With the most startups per capita in Europe, Estonia’s leaders are clearly on to something; here’s what a study by the University of Tartu found.
This article is published in collaboration with Research in Estonia.
In 30 years, Estonia grew its economy from the scratch, and faster than any other formerly Soviet-occupied country. Nothing illustrates this success better than Estonia’s vibrant startup scene. According to The State of European Tech 2021 report by Atomico, Estonia has the most startups, unicorns and investments per capita in Europe.
During the COVID-19 pandemic, Estonia was even among the fastest growing economies in the European Union. How? To solve this particular riddle, a study by the University of Tartu lets us take a peek inside the minds of Estonia’s leaders.
Since 2005, Estonian researchers have been regularly analysing the trends in local business leadership. Their latest report, led by the economist and psychologist, professor Maaja Vadi, and funded by the governmental organisation, Enterprise Estonia, was published in April. The study is conducted every five years.
Having a clear plan
According to Vadi, detailed planning and organisation clearly translates into a company’s performance. Hence, the study looked at how much Estonian companies had invested a great deal of time in thoroughly detailing their goals; nearly all Estonian companies had strategic plans, although the most successful of these had plans in place for the next three years at a minimum. They know exactly what they do and why they do it.
It may be obvious for big corporations but, according to Vadi, even small family businesses in rural areas have become more forward thinking. More precisely, 60 per cent of smaller companies and 80 per cent of larger companies deemed planning as something extremely important – a foundational building block for the company.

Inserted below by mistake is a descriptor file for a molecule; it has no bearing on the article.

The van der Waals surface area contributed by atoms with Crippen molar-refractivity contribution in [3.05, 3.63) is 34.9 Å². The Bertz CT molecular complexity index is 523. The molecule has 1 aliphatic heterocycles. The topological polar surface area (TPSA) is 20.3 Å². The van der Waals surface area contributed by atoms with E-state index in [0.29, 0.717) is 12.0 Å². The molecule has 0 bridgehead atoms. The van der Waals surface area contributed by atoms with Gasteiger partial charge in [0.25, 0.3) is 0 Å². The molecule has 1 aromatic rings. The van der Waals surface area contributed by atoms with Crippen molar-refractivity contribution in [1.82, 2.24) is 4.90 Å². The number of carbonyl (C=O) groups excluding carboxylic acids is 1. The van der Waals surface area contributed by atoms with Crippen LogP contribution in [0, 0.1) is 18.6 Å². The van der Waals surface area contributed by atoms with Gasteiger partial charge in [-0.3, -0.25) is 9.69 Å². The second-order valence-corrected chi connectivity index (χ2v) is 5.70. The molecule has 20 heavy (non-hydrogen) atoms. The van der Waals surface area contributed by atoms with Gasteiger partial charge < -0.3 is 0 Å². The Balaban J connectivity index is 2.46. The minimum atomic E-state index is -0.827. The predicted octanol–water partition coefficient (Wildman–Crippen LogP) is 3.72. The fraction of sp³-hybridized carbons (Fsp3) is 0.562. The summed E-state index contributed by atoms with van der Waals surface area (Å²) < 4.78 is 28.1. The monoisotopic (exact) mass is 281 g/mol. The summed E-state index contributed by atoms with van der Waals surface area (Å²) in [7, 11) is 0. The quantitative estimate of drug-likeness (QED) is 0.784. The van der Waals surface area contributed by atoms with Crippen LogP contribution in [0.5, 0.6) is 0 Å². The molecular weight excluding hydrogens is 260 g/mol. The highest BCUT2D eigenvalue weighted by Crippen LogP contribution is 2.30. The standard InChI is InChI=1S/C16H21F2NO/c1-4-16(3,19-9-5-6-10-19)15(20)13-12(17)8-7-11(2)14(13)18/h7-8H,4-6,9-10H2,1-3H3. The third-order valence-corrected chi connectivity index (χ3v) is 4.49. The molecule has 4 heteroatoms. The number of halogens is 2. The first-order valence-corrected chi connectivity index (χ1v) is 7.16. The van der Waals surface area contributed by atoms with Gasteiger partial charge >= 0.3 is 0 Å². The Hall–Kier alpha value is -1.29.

This trend has grown over the past years. “Companies don’t leave anything to chance anymore,” an associate professor at the University of Tartu, Krista Jaakson, a project manager for the study, pointed out. “This allows them to allocate resources more efficiently.”
Apart from having a clear vision, keeping employees happy topped the list of priorities for managers.
In questionnaires and focus group interviews that involved nearly 500 leaders and managers all over the country, the respondents said finding and keeping workers were their absolute priorities.
At the same time, evaluating and controlling them were the least of their concerns, a trend descriptive of both small and large companies. “The new generation of Estonian entrepreneurs think differently,” Jaakson said. This goes especially for those based in the capital Tallinn and surrounding areas. “They take care of their employees as well as themselves more than ever before.”
How do Estonians find and motivate their employees?
It’s not enough to create cosy offices with ping-pong tables to attract workers anymore. The management is focusing on creating communities with a uniquely strong team spirit and the sense of belonging, as well as supporting mental health and ensuring employees have an enjoyable work-life balance.
Enn Pant, the chairman of the shipping company, Tallink, pointed out during an interview for Edasi, an Estonian media outlet, that employees needed to be listened to and needed to feel included. It is up to the head of the company to make sure all employees, but especially those who work in leading positions, share the same value space. “You can’t lead a company with an Excel spreadsheet,” Pant joked.